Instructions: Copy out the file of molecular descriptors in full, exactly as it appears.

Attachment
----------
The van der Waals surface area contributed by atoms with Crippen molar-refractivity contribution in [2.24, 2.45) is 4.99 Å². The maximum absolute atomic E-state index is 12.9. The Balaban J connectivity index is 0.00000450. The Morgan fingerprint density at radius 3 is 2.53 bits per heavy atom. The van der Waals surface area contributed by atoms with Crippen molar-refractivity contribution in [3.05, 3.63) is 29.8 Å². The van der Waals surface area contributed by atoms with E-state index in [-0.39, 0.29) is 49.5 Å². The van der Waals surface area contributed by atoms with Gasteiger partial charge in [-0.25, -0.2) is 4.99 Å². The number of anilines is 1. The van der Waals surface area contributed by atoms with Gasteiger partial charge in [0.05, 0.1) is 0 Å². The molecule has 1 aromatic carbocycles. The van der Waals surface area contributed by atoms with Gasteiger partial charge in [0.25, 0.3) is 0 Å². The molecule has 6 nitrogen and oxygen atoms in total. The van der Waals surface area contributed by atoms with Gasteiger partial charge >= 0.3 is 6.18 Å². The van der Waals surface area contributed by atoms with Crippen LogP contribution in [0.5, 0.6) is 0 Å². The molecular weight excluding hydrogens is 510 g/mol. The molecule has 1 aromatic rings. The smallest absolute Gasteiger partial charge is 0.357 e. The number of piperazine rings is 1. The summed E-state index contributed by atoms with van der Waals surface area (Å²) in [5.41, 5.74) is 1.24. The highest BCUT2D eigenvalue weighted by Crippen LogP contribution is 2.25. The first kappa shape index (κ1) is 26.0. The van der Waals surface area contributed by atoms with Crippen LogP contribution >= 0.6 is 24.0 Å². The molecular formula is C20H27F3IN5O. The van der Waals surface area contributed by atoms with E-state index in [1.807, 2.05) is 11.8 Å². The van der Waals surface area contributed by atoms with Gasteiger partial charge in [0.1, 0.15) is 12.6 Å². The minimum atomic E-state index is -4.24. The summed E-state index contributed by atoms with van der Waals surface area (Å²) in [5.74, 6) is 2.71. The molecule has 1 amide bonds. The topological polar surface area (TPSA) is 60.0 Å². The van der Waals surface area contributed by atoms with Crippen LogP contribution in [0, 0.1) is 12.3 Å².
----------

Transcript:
The van der Waals surface area contributed by atoms with Crippen molar-refractivity contribution in [2.24, 2.45) is 4.99 Å². The maximum absolute atomic E-state index is 12.9. The Balaban J connectivity index is 0.00000450. The Morgan fingerprint density at radius 3 is 2.53 bits per heavy atom. The van der Waals surface area contributed by atoms with Crippen molar-refractivity contribution in [3.05, 3.63) is 29.8 Å². The van der Waals surface area contributed by atoms with E-state index in [-0.39, 0.29) is 49.5 Å². The van der Waals surface area contributed by atoms with Gasteiger partial charge in [-0.25, -0.2) is 4.99 Å². The number of anilines is 1. The van der Waals surface area contributed by atoms with Gasteiger partial charge in [0.05, 0.1) is 0 Å². The molecule has 1 aromatic carbocycles. The van der Waals surface area contributed by atoms with Gasteiger partial charge in [0.25, 0.3) is 0 Å². The molecule has 6 nitrogen and oxygen atoms in total. The van der Waals surface area contributed by atoms with Gasteiger partial charge >= 0.3 is 6.18 Å². The van der Waals surface area contributed by atoms with Crippen LogP contribution in [0.5, 0.6) is 0 Å². The molecular weight excluding hydrogens is 510 g/mol. The molecule has 1 aromatic rings. The smallest absolute Gasteiger partial charge is 0.357 e. The number of piperazine rings is 1. The summed E-state index contributed by atoms with van der Waals surface area (Å²) in [5.41, 5.74) is 1.24. The highest BCUT2D eigenvalue weighted by Crippen LogP contribution is 2.25. The first kappa shape index (κ1) is 26.0. The van der Waals surface area contributed by atoms with Crippen LogP contribution >= 0.6 is 24.0 Å². The molecular formula is C20H27F3IN5O. The van der Waals surface area contributed by atoms with E-state index in [1.807, 2.05) is 11.8 Å². The van der Waals surface area contributed by atoms with Gasteiger partial charge in [0.1, 0.15) is 12.6 Å². The minimum atomic E-state index is -4.24. The summed E-state index contributed by atoms with van der Waals surface area (Å²) in [5.74, 6) is 2.71. The molecule has 1 amide bonds. The topological polar surface area (TPSA) is 60.0 Å². The van der Waals surface area contributed by atoms with Crippen LogP contribution in [0, 0.1) is 12.3 Å².